Unended quest for meaning and relevance in engineering and humanities education

Introductory note:

Until now I spent a total of ten years as a student in three different engineering schools and completed an MA in liberal education. Besides, I worked briefly as an engineer at a company and spent three years as a lecturer in Industrial and System engineering at a university in Saudi Arabia before starting my Ph.D. at VT in 2017. In this blog, I will try to reflect on my experience in studying engineering and humanities which relate to this week readings. It is still an unended quest, but I hope it could help me and the readers in connecting some dots.


I did my undergraduate degree in electrical engineering (EE). Majority of the EE classes that I studied were taught through pure lecturing. The role of the teachers in those classes was mainly transmitting knowledge to students through a top-down approach and then examine students’ learning through well-structured problems with given parameters that are stated, and the students are asked to find the correct solution. Also, the courses were usually taught as technical subjects with emphasis mainly on basic science and abstract mathematics, entirely isolated from its application and context. One the one hand, I used to enjoy sometimes solving EE problems mathematically such as solving challenging puzzles. On the other hand, I remember how painful it was to spend a long time studying uncontextualized technical knowledge and solving problems without recognizing its implications in real life. This made me feel sometimes that I was studying something meaningless or useless and the most thing that I will get out of it is a job after graduation to cover my cost of living. This experience was the main reason that encouraged me to continue my graduate study in Industrial Engineering instead of EE since I had the perception that IE has a broader application domain than EE.


In 2010, I completed my BS and worked as an engineer in a company the after two years I received a scholarship to pursue a master’s in IE at Arizona State University (ASU). Studying IE allowed me to build on my engineering background and develop more of a business mindset. However, I recognized early in my study of the IE program that focused on equipping students with technical skills and business topics to reduce the cost and maximize profit for the private sector while lacked an emphasis on social and environmental issues, a deficiency in many engineering programs. This influenced my decision to study social science while continuing my master’s in IE resolve this deficiency in my educational background and expand my ability to conduct interdisciplinary research. Therefore, I joined the Social Transformation School at ASU and completed a master’s in Social and Cultural Pedagogy.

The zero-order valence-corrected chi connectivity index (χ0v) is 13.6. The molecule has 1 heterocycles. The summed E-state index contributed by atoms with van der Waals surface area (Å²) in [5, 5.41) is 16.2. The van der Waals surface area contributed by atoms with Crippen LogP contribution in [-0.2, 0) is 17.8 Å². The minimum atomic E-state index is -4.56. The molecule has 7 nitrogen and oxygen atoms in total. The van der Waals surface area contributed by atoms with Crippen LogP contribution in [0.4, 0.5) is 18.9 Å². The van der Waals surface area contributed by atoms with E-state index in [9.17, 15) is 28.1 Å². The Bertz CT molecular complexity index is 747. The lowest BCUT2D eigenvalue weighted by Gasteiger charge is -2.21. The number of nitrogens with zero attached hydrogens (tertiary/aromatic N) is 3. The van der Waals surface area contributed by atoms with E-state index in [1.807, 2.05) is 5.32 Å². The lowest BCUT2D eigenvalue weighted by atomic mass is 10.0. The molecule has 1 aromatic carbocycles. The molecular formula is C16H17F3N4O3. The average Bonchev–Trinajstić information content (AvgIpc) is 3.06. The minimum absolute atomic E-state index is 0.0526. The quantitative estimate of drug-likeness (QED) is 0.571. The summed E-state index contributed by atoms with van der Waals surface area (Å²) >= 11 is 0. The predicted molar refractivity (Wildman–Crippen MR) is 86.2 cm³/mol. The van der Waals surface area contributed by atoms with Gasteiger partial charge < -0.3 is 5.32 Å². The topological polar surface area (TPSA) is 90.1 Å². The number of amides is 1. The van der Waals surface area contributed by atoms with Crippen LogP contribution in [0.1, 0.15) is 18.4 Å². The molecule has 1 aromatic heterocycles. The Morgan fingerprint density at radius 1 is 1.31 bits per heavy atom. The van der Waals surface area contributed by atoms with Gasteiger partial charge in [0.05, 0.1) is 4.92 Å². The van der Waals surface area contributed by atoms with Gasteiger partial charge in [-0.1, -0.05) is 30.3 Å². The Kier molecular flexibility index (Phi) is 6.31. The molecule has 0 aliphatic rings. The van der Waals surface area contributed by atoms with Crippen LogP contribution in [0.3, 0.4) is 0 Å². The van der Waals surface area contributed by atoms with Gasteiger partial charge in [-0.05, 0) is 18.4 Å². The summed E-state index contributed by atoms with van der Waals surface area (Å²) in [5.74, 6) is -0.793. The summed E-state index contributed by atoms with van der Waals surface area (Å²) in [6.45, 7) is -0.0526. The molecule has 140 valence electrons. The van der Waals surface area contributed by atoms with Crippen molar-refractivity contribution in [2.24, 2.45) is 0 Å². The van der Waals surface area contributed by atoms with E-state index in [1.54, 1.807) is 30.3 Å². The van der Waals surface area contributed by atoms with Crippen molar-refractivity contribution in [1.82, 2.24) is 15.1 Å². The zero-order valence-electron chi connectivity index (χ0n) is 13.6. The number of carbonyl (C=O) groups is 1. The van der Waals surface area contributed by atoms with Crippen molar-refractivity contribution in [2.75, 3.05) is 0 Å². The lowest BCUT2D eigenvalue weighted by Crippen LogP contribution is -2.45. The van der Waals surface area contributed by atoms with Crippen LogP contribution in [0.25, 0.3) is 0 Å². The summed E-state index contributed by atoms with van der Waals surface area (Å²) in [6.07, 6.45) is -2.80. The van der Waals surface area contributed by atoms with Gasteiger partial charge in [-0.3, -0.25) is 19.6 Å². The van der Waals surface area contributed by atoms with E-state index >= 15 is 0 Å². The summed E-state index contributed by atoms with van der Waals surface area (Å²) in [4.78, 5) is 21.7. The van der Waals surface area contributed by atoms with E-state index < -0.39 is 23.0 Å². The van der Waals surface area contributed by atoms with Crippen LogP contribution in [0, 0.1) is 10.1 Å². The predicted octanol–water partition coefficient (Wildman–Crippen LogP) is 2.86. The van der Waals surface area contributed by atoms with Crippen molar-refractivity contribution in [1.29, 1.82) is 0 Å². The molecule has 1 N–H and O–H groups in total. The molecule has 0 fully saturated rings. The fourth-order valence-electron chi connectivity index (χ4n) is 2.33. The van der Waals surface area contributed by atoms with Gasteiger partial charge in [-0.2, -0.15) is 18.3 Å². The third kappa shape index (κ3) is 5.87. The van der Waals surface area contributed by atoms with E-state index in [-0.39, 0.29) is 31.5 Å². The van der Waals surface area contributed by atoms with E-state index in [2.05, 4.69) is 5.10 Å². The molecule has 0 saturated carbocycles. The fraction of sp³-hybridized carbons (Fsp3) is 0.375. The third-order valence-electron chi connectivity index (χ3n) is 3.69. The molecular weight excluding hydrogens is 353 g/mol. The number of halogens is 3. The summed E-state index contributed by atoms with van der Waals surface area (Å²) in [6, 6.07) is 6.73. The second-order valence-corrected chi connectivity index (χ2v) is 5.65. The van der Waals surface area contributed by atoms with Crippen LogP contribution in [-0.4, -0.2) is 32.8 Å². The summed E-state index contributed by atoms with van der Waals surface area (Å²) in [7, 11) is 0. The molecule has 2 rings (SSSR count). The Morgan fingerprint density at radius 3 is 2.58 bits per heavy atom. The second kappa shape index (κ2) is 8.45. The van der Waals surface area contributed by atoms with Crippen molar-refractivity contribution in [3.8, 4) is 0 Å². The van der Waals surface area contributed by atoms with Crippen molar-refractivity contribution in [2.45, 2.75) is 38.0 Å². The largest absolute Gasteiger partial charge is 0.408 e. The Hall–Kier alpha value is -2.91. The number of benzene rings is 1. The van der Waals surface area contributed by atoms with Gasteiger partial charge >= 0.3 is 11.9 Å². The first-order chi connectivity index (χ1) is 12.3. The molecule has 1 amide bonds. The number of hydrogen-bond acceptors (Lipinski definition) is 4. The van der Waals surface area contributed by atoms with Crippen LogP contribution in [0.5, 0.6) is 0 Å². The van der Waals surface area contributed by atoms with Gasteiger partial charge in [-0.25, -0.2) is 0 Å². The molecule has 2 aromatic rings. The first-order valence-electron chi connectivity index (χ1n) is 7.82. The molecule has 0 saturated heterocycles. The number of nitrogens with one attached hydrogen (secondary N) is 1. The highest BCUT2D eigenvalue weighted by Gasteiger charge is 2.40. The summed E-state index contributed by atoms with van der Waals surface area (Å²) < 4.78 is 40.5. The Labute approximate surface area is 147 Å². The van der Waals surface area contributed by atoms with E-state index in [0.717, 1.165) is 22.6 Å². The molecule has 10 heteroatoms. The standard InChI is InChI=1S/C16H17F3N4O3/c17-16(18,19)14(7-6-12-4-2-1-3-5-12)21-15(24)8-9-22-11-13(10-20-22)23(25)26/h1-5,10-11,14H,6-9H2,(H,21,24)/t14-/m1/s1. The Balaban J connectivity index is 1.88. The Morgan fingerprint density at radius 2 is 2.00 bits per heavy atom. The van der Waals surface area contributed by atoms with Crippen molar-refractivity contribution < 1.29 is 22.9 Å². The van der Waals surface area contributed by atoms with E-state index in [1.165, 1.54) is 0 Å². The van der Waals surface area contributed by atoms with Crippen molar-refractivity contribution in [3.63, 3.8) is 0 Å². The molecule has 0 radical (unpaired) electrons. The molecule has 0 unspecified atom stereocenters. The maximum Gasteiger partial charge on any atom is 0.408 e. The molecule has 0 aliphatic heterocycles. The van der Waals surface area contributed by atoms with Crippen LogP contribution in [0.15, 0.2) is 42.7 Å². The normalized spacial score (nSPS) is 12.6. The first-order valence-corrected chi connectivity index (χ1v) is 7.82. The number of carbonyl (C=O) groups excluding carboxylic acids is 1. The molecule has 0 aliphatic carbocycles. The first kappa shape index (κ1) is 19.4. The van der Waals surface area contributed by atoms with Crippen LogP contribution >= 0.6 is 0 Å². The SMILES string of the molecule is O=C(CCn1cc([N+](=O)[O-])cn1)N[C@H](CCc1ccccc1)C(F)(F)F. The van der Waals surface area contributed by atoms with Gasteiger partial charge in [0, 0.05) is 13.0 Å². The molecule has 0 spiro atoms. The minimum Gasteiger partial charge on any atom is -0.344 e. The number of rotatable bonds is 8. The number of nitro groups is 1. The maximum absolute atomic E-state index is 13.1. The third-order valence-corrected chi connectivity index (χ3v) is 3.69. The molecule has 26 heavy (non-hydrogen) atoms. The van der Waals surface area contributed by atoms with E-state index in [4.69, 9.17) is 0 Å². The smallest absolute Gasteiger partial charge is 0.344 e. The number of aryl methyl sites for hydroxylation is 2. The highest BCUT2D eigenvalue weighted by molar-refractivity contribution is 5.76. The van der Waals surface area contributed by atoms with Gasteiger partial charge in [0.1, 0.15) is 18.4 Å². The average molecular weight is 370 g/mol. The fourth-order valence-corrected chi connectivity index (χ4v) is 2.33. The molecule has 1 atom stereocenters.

During this second master’s program, I was introduced to critical theories which enabled me to recognize political and ideological biases in education. My master’s thesis was on educating engineers to work humanitarian to serve marginalized communities and this changed many of my former views about engineering education. Out of this research, I recognized the dominance of neoliberal ideology in engineering education, which indoctrinate engineers to work within its constraint and respond blindly to market forces without considering the need for structural change in the profession to prioritize public interest and serving society at large. Also, I realized from studying the history of engineering that it has been formed by trends in technology, society, economics, and politics which make it socially-constructed field, not merely objective science shaped primarily by experiments in labs and pure technical knowledge. Our attitudes toward engineering hinge, to a large extent, on what we believe about the nature of the knowledge underlying them. Unlike, scientists, engineers work with a world of their creation which by nature should include more subjectivity.

I learned a lot from studying humanities courses. However, I do not agree that studying any humanity course would improve student professional skills (critical thinking, communication, etc..). Not all the courses I studied in liberal arts enhanced my professional skills or enriched my thoughts. On the one hand, some of the classes I took – especially in my undergrad- were taught precisely like conventional engineering courses through lecturing which made them so dull. Moreover, the assessment in these courses was mainly based on multiple choice exams which assume an objective view of knowledge (i.e., choose the correct answer) and do not promote critical thinking. Actually, I found many engineering students take such courses to raise their GPA, since getting high grades in such classes just requires memorizing the material to answer the exam questions.